Guest Post by: Ashley Cheffer, Aspiring Public Relations Professional
While reading the news, we like to know that what we are reading is accurate. This has become increasing difficult with the introduction of social media. Social media allows news to be sent and read quickly. In many cases, this is a large benefit. When individuals and news sources tweet or post news on social media, it is expected that that news will be true. This is not always the case as seen with the Boston bombing.
With social media today, anyone can post anything and can be considered a reporter. The Internet gives power to the individual and with power comes responsibility. With a platform that allows for the sharing of information so quickly, quick information is expected. As a news reporter, you want to live up to the public’s expectations. An example of effective and beneficial use of social media was when Bin Laden’s death was credibly confirmed on Twitter before President Obama spoke. The news travelled quickly and allowed the public to be in on the big news.
When a news story comes out to the public, each news source has a different heading and a different technique of reporting. It is our responsibility to read more than one story to get the full picture and make sure that it is the accurate picture. When looking at the shooting in St. Louis involving Vonderrit Meyers, each news outlet that reported on the case stressed different aspects. Whether this is intentional or not, the way the story is framed affects the way the reader interprets the story. Before social media, news stories would be released in newspapers and would be fact checked and would have to be accurate to the best of their knowledge. With the speed of social media, this is not always possible. An example where news was reported inaccurately was when Fox and CNN mistakenly reported that Supreme Court struck down the ‘individual mandate’ part of the health care law. They reported what they knew or what they thought they knew as quick as they could.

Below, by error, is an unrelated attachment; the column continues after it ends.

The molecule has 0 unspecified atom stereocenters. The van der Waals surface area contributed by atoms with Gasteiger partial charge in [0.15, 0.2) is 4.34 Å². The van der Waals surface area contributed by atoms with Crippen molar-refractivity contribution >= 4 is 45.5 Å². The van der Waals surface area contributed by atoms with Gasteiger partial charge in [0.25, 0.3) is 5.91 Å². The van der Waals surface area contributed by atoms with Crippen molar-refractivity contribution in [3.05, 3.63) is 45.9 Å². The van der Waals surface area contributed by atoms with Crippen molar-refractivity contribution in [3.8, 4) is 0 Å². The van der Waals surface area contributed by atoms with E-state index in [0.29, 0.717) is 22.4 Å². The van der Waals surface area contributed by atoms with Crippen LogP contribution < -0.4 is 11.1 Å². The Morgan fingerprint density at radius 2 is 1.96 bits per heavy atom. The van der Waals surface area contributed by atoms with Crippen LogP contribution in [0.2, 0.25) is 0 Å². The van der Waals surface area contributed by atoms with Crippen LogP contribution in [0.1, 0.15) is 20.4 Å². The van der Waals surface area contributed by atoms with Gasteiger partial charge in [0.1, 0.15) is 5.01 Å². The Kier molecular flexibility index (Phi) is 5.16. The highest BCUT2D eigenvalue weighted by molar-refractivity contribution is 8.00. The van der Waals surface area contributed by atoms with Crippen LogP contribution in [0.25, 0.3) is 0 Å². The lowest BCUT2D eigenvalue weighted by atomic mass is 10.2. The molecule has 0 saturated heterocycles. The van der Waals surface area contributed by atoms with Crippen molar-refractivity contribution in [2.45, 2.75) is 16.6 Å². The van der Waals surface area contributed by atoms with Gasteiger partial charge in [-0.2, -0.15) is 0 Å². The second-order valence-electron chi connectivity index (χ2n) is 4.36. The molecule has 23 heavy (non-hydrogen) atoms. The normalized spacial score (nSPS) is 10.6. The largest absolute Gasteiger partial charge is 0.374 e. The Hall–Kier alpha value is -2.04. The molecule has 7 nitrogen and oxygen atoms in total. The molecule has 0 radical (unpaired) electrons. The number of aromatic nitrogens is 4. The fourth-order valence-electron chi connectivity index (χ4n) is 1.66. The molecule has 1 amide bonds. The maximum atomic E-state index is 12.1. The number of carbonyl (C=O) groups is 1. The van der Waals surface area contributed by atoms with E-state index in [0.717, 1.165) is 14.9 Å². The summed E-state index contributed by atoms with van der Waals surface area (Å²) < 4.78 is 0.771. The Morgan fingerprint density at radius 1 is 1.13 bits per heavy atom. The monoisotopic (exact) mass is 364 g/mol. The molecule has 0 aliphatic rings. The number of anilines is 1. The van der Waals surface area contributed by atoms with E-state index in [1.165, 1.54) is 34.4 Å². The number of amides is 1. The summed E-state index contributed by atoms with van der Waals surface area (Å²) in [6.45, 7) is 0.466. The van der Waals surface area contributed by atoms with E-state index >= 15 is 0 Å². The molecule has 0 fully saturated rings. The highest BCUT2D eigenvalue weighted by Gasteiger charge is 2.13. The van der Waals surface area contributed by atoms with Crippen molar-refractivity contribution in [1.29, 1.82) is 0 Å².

The ethical implications of this are that if the truth is not being conveyed, the story is false. Painting people or stories in a false light is not ethical. When I read a story, I want to know that I am receiving all of the facts that are present to decide for myself what the truth of the story is. This relates back to discussions on loyalties. Reporters want to do what makes their readers happy, and that is quick and accurate news. Sometimes it is hard to deliver accurate news as quickly as is expected on social media. This puts more responsibility in the hands of the public and readers to check more than one source for the truth in the news.